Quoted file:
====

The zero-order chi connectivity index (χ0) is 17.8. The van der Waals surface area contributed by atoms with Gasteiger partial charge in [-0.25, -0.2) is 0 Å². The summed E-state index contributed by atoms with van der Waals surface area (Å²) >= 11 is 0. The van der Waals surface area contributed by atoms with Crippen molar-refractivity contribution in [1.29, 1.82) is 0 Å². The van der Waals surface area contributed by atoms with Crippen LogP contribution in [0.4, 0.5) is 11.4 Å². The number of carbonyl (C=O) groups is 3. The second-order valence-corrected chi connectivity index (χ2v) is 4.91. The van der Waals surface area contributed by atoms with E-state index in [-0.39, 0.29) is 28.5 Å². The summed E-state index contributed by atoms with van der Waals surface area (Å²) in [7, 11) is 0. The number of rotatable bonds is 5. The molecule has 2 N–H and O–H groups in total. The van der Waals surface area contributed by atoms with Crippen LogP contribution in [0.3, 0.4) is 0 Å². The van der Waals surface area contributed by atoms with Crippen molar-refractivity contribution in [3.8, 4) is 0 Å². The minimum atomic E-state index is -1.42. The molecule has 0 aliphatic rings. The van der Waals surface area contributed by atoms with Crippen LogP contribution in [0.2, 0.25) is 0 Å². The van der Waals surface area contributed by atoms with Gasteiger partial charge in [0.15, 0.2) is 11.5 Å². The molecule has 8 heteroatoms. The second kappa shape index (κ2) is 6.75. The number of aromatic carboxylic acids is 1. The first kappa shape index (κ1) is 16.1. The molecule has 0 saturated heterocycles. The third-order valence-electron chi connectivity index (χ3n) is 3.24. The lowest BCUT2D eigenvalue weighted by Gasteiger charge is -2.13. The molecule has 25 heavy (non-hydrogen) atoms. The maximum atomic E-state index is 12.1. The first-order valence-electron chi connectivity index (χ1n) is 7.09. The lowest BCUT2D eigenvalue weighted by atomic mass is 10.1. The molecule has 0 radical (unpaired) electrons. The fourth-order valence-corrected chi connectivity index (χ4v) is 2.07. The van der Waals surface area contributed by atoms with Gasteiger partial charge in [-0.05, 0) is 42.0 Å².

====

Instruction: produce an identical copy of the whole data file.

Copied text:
The zero-order chi connectivity index (χ0) is 17.8. The van der Waals surface area contributed by atoms with Gasteiger partial charge in [-0.25, -0.2) is 0 Å². The summed E-state index contributed by atoms with van der Waals surface area (Å²) >= 11 is 0. The van der Waals surface area contributed by atoms with Crippen molar-refractivity contribution in [1.29, 1.82) is 0 Å². The van der Waals surface area contributed by atoms with Crippen LogP contribution in [0.4, 0.5) is 11.4 Å². The number of carbonyl (C=O) groups is 3. The second-order valence-corrected chi connectivity index (χ2v) is 4.91. The van der Waals surface area contributed by atoms with E-state index in [-0.39, 0.29) is 28.5 Å². The summed E-state index contributed by atoms with van der Waals surface area (Å²) in [7, 11) is 0. The number of rotatable bonds is 5. The molecule has 2 N–H and O–H groups in total. The van der Waals surface area contributed by atoms with Crippen LogP contribution in [0.3, 0.4) is 0 Å². The van der Waals surface area contributed by atoms with Crippen molar-refractivity contribution in [3.8, 4) is 0 Å². The minimum atomic E-state index is -1.42. The molecule has 0 aliphatic rings. The van der Waals surface area contributed by atoms with Crippen LogP contribution in [0.2, 0.25) is 0 Å². The van der Waals surface area contributed by atoms with Gasteiger partial charge in [0.15, 0.2) is 11.5 Å². The molecule has 8 heteroatoms. The second kappa shape index (κ2) is 6.75. The number of aromatic carboxylic acids is 1. The first kappa shape index (κ1) is 16.1. The molecule has 0 saturated heterocycles. The third-order valence-electron chi connectivity index (χ3n) is 3.24. The lowest BCUT2D eigenvalue weighted by Gasteiger charge is -2.13. The molecule has 25 heavy (non-hydrogen) atoms. The maximum atomic E-state index is 12.1. The first-order valence-electron chi connectivity index (χ1n) is 7.09. The lowest BCUT2D eigenvalue weighted by atomic mass is 10.1. The molecule has 0 radical (unpaired) electrons. The fourth-order valence-corrected chi connectivity index (χ4v) is 2.07. The van der Waals surface area contributed by atoms with Gasteiger partial charge in [-0.05, 0) is 42.0 Å².